Insurance rates for trucking fleets are soaring, sending trucking executives scrambling for coverage even for some of the safest fleets in the land.
The reason, according to top trucking executives and transportation attorneys, is the rise in so-called “nuclear settlements” either awarded by a jury or negotiated by attorneys in a wrongful death lawsuit involving a heavy truck.
The common definition of a “nuclear settlement” is about $10 million, although jury awards in wrongful death lawsuits involving trucks at times approach $20 million.
Whatever the precise figure, it is keeping some top trucking executives awake at night. They’re either figuring out better ways to keep their fleets safe or how to raise trucking rates high enough to afford skyrocketing insurance premiums.
“The excess liability has gone through the roof,” Chuck Hammel, president of Pitt Ohio, the nation’s 17th-largest LTL carrier, told LM. “The reason for this is the nuclear settlements being awarded for accidents. The excess market got very expensive—if you can even find coverage.”
Pitt Ohio has won the American Trucking Associations’ Presidents Trophy for safest fleet each year it was eligible for the past 26 years. But even Pitt Ohio’s fleet has felt the pinch of the hardening insurance market.
“Our safety experience has been exceptional yet our excess rates doubled,” Hammel explained. “I think other carriers will exit the market because of that. I also think some carriers will quit servicing or increase rates to certain states where nuclear settlements are more prevalent such as Texas and California.”
Carriers report that insurance premiums for long-haul trucking companies have basically doubled few years. The average premium for a mid-sized trucking company with a decent safety record has risen from about $7,000 ten years ago to between $12,000 and $14,000 today.
The heavy truck insurance market is dominated by a handful of large national carriers. They include Liberty Mutual, Progressive, Lockton, State Farm, AIG International, Truckwriters and Hub International, among others.
Ironically—and unfairly, trucking executives say—these increases are coming at a time when new Class 8 trucks are outfitted with more safety and accident-avoidance technology than ever before.
But that rise in technology has coincided with a huge rise in jury awards for wrongful death trucking accidents. It is hardly uncommon for juries to award damages in excess of $20 million for a wrongful death lawsuit involving a heavy truck.
Some carriers are blaming the Federal Motor Carrier Safety Administration’s (FMCSA) scoring system for fleets that caused a spike in insurance premiums. Sometimes, carrier executives say privately, a fleet can be blamed for a rear-end accident while the trucker was actually standing still at the time of contact.
Doug Waggoner, chairman and CEO of Echo Global Logistics and a former top trucking executive at USF Corp. and YRC Worldwide, runs a company that is a leading provider of technology-enabled transportation and supply chain management services. He says the truck insurance market’s hardening is affecting available trucking capacity.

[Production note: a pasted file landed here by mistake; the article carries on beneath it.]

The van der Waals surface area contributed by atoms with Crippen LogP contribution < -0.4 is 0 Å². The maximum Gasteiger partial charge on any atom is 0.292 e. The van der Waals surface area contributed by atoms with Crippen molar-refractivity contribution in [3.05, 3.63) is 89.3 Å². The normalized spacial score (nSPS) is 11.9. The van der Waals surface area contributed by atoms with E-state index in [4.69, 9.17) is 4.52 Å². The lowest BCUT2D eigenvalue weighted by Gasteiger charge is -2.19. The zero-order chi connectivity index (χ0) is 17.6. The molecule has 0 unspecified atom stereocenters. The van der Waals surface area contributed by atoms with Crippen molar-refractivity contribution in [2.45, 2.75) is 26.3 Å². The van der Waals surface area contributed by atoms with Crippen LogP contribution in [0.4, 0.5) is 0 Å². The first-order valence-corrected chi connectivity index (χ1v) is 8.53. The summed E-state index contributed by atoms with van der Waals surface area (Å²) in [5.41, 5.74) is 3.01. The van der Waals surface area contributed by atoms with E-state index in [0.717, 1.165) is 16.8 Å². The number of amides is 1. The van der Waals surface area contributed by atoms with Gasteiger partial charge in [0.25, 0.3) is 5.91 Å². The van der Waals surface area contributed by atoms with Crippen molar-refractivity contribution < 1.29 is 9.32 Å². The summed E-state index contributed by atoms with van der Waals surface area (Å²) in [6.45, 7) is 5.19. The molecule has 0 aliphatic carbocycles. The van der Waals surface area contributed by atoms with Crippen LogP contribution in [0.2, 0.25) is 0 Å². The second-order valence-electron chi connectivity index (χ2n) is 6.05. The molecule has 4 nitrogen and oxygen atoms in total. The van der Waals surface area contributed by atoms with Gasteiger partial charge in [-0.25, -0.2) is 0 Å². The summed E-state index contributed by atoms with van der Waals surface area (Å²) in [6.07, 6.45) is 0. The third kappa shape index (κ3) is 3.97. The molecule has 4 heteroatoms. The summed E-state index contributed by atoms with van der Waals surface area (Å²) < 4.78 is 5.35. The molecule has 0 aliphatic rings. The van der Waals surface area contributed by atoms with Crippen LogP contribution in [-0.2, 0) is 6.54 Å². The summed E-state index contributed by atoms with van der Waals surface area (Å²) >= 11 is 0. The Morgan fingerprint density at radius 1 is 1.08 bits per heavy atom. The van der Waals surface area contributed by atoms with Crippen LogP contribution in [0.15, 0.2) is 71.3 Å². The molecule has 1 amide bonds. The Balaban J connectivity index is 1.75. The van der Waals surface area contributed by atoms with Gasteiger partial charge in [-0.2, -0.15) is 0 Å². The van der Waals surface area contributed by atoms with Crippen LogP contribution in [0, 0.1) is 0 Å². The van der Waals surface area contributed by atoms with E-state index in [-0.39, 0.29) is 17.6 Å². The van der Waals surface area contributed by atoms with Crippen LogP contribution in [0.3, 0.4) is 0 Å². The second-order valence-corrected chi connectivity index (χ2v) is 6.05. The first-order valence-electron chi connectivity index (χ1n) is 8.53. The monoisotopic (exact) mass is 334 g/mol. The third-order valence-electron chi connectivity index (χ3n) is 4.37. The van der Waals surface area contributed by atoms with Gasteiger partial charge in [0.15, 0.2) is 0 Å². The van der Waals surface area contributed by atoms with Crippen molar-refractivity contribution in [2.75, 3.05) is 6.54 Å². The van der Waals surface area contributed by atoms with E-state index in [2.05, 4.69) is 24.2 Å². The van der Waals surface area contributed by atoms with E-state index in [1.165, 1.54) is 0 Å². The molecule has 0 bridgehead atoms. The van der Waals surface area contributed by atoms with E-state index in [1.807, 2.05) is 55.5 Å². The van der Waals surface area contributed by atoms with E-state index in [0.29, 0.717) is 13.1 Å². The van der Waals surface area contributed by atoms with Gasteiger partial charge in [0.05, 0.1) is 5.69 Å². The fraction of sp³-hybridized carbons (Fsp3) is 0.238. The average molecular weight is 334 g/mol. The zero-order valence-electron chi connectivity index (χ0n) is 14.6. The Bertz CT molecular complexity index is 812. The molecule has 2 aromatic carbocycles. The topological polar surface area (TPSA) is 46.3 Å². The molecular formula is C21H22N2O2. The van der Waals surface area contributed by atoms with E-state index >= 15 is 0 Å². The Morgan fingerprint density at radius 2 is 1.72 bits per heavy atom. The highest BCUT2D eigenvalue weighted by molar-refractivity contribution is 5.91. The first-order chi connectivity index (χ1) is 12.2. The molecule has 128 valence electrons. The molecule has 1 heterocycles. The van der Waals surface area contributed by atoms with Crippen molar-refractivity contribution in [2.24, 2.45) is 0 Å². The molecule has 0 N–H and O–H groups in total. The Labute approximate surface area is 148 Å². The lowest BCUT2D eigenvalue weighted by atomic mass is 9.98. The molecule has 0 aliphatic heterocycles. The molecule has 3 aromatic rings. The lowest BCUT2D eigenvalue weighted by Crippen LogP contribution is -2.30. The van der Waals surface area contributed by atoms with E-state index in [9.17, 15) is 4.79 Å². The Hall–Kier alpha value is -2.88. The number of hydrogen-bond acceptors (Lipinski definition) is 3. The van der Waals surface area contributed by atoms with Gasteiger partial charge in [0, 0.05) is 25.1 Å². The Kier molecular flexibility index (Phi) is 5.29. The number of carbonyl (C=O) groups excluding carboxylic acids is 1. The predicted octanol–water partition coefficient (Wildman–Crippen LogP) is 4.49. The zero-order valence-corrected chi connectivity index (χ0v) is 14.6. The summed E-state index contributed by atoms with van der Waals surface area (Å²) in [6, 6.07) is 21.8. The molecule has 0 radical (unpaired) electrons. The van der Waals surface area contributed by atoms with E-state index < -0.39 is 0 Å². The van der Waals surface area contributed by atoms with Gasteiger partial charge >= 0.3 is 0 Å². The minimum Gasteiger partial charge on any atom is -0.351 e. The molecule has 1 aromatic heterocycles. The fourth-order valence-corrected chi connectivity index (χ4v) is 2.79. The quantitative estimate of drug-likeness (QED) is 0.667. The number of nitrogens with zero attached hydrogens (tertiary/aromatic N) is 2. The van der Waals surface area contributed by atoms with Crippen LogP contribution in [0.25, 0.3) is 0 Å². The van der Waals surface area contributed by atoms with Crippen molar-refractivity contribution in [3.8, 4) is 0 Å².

“My understanding is we’ve had a couple of these nuclear verdicts that has spooked the insurance market,” Waggoner told LM. “When a trucking company gets sued, there’s a fear of these nuclear verdicts,” Waggoner added. “That causes the trucking company and insurance companies to push for mediation. That takes time and lawyers. The entire cost of litigation is increasing.”
The other factor is there are a lot more trucks on the road today than a decade ago. After several years of declining heavy truck accidents, the pure number of truck-related fatalities has risen slightly lately. But trucking safety experts say the truck fatality rate per 1 million miles has fallen to an all-time low.
Fatalities in crashes involving large trucks increased by 9.0 percent from 4,369 in 2016 to 4,761 in 2017. Over a 10-year period there was a 12-percent increase in the total number of people killed in large-truck crashes, from 4,245 fatalities in 2008 to 4,761 fatalities in 2017, according to the National Highway Traffic Safety Administration.
Trucking executives say the other thing that’s happening is there is a lot more data regarding the cause of accidents and fleets’ overall safety records. Insurance companies able to use electronic logging data (ELD) and Compliance, Safety, Accountability (CSA) scores to help determine a trucking fleet’s overall risk.
“If they have a company perceived as a higher risk based on their safety scores, they’re going to jack up the rates,” Waggoner said.
Insurance played at least a part in the estimated 450 bankruptcies and other closings last year among heavy truck fleets. But how big a part is a big debate within the industry.
“One thing we know is truckload capacity is that it behaves like a commodity,” Waggoner explained. “The laws of supply and demand hold. Last year, demand softened, truckers added demand, and prices fell. Now we see bankruptcies and costs going up. I think the soft demand has bottomed out and the market will adjust.”
As with most things trucking, the actual market sets the rates. Insurances rates have now become a larger cost pressure on a carrier’s profit and loss sheet, and shippers will wind up footing the bill either directly or indirectly.
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